Do you trust your bank? The chances are you have some doubts about the entire financial industry. Today banks in the UK and the USA have been fined £2.6bn for manipulating the foreign exchange system. The problem is so bad that in addition to this massive fine, the Serious Fraud Office is investigating several people. Some of them may be joining other bankers already in jail.

The announcement about the penalties against the banks comes hot on the heels of research about trust in the banking sector. The study from Harris Interactive found a decline in our view of banks. But most of the mistrust we have is based on experience. The massive amount of chatter on Twitter and the complaints made on Facebook appear to have only a small impact on our trust levels.


The Harris Interactive study follows earlier research from the PR company, Edelman, which found that we tend to trust smaller businesses more than we trust big firms.

What is clear is that big firms and big government tend not to be trusted. American banks can at least comfort themselves with the knowledge that they are more trusted than the government that regulates them. But compared with small businesses, big banks and corporations are just not trusted much at all.

It’s not about the web – it’s about your business

The findings of these various studies point to a central issue with trust – customer experience. Our experience of big corporations or government is distant. We have no real personal connection with them. Yet for small businesses we often know the owner and feel we have a much more personal relationship. Add to that the fact that most small businesses know that what separates them from bigger firms is the personal level of customer experience they can provide.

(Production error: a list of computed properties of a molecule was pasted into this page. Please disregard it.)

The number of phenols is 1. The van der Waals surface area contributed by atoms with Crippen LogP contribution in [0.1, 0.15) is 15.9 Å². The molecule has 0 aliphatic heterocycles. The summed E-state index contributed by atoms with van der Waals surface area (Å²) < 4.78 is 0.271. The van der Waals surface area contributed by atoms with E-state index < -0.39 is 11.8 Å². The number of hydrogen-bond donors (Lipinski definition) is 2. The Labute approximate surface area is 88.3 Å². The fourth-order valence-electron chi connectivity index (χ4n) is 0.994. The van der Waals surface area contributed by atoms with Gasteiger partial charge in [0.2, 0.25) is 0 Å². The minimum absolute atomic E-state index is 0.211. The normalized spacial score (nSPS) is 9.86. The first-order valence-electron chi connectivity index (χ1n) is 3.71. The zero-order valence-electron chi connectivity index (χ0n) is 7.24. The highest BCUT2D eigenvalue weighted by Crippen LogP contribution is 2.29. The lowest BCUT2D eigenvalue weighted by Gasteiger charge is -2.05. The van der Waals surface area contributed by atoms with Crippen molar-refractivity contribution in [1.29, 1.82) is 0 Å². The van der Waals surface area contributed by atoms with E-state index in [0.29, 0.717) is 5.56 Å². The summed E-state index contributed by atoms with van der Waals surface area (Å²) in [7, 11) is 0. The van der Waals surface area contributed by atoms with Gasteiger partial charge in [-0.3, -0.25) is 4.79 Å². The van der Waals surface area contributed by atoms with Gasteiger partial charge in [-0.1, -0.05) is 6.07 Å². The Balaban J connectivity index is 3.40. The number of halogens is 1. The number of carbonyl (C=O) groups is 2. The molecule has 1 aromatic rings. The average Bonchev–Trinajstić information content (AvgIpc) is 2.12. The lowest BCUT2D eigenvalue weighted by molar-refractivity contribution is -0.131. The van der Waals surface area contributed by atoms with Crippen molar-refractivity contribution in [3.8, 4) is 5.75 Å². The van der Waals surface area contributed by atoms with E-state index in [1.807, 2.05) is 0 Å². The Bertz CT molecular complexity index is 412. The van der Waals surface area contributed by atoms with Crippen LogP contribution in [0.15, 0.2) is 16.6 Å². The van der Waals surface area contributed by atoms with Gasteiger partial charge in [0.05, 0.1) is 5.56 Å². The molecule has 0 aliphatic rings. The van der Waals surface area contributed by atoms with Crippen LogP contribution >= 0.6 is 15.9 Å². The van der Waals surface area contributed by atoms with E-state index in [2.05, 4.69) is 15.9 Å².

The reason that small businesses are more trusted is because we have a much better personal experience of them and what they do; plus they take a lot of care for their customers – they have to in order to stay in business.

Much is said about creating trust through the web and having a great social media presence, responding to customer issues. Indeed big corporations now spend billions of dollars each year managing social media so that they can have good customer relations.

But then they go and spoil that with poor quality products, dreadful delivery and penal terms and conditions. They are focused on the wrong thing. As the Harris Interactive study showed, it is not social media that’s the problem, but what the company itself actually delivers in terms of products and services.

This means that if you want your online business to succeed because people trust you, then you had better get the fundamentals right first. A quality product or service and a great customer experience. Do that and you won’t have to pay social media managers to deal with your Twitter feed. That’s because the only messages you’ll be getting are compliments.